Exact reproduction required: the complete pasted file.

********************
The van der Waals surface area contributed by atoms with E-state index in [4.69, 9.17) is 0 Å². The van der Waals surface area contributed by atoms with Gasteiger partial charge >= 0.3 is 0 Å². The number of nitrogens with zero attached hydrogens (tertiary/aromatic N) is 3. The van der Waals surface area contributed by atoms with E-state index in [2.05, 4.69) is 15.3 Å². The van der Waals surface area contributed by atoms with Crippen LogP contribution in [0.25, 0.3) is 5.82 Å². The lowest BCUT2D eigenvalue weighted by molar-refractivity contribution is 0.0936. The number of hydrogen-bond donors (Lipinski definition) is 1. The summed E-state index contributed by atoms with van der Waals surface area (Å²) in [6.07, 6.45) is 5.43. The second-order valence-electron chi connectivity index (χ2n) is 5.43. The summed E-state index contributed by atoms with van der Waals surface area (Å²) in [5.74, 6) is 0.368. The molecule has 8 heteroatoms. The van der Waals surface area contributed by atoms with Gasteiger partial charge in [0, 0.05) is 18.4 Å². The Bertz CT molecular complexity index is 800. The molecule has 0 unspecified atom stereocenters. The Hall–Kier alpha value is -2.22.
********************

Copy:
The van der Waals surface area contributed by atoms with E-state index in [4.69, 9.17) is 0 Å². The van der Waals surface area contributed by atoms with Gasteiger partial charge >= 0.3 is 0 Å². The number of nitrogens with zero attached hydrogens (tertiary/aromatic N) is 3. The van der Waals surface area contributed by atoms with E-state index in [2.05, 4.69) is 15.3 Å². The van der Waals surface area contributed by atoms with Crippen LogP contribution in [0.25, 0.3) is 5.82 Å². The lowest BCUT2D eigenvalue weighted by molar-refractivity contribution is 0.0936. The number of hydrogen-bond donors (Lipinski definition) is 1. The summed E-state index contributed by atoms with van der Waals surface area (Å²) in [6.07, 6.45) is 5.43. The second-order valence-electron chi connectivity index (χ2n) is 5.43. The summed E-state index contributed by atoms with van der Waals surface area (Å²) in [5.74, 6) is 0.368. The molecule has 8 heteroatoms. The van der Waals surface area contributed by atoms with Gasteiger partial charge in [0, 0.05) is 18.4 Å². The Bertz CT molecular complexity index is 800. The molecule has 0 unspecified atom stereocenters. The Hall–Kier alpha value is -2.22.